- Healthcare. Republicans have never been fans of the Affordable Care Act (Obamacare) and have vowed to repeal the entire bill as soon as feasible. Whether this can or will be done or not and what it could/would be replaced with is debatable, but chances have increased with a Republican-led executive branch, Senate and House. Work now could turn to what the current system would be replaced with, as simply killing benefits to the otherwise uninsured probably won't be popular. In another area of health focus, pharma/biotech firms also rallied as the Hillary Clinton focus on drug pricing has been averted for now, although Trump has also mentioned the issue.
- Defense. Republican administrations tend to be pro-defense, which has led to higher defense spending, which translates to investments in military equipment/aircraft/systems/etc.—naturally benefiting related firms. While Trump has expressed a desire for more defense build-up, it could be tempered by his stated preference for avoiding unnecessary foreign entanglements, in more of an isolationist stance that would result in possible lessened spending. So the net effect here remains to be seen.
- Energy. Republicans have generally favored policies that are pro-energy and pro-petroleum extraction, and in recent years, pro-shale and pro-pipeline, with environmental issues taking on less of a priority. As such, we could see a push for more public and private spending on energy infrastructure, such as the Keystone XL Pipeline. As we've discussed, however, energy firms are much more sensitive to oil prices, which have been under pressure in recent years due to the boost in supply from these same shale projects and improved extraction technology.
Here are a few investment-specific considerations.
- U.S. equity markets. If plans for economic growth are effective, the result should be stronger company earnings growth, which could propel equity prices (if all goes in the typical direction). The pre-election problem was the lack of certainty in policy, which appears to have been alleviated somewhat, but could still rear its head if Trump makes unpredictable policy statements. At the same time, any pullbacks in global trade could affect U.S. equities, as a third of S&P revenues originate from markets outside the U.S. At the same time, market valuations are no longer cheap and have priced in improvement, which could temper reactions.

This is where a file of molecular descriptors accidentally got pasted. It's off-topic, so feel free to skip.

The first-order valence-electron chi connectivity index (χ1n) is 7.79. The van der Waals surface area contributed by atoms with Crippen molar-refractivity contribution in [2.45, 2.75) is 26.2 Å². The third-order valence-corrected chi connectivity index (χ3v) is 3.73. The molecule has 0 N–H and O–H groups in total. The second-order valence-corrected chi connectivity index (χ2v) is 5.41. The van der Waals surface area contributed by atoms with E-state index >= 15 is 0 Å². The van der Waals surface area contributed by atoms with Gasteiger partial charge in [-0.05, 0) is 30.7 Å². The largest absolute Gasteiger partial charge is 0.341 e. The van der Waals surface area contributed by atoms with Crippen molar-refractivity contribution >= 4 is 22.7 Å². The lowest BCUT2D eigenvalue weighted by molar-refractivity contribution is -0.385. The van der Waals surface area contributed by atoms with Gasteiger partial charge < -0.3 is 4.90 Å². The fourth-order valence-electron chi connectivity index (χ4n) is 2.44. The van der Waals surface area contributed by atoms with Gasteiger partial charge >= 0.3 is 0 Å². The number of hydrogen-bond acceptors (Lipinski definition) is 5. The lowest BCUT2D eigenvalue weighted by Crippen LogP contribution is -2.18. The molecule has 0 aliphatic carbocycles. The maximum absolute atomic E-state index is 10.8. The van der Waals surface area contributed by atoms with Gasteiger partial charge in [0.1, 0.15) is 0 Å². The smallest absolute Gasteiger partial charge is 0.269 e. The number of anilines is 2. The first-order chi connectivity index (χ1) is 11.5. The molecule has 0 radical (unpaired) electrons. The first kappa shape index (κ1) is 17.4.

- U.S. bond markets. Low rates in the U.S. and globally have been a byproduct of slow growth, and, hence, low inflation. Markets are pricing the Fed to move short-term rates higher in December, and, as the large oil price declines of late 2015/early 2016 'roll off' the trailing 12-month charts, inflation looks to normalize higher. Rates have moved sharply higher over the past week, due to these reasons as well as anticipated government deficit spending, which would weaken the U.S. credit standing. However, interest rates are notoriously volatile. Many of the offsetting technical demand drivers of U.S. bonds remain in place due to conditions abroad—rates in other key markets such as Japan and Europe remain very low, enhancing the appeal of U.S. treasuries.
- Foreign equity markets. Emerging markets have come to mind as a potential problem area if Trump's more restrictive/protectionist trade policies are implemented as advertised, as these nations are heavily dependent on free global trade. These same trade factors could also affect developed markets; but more importantly, several countries in Europe are holding their own elections soon and facing similar nationalistic issues that could drive local sentiment to a larger degree. Cheaper pricing continues to reflect this foreign market uncertainty.
Read our Weekly Review for November 14, 2016.
Read the previous Question of the Week for October 24, 2016.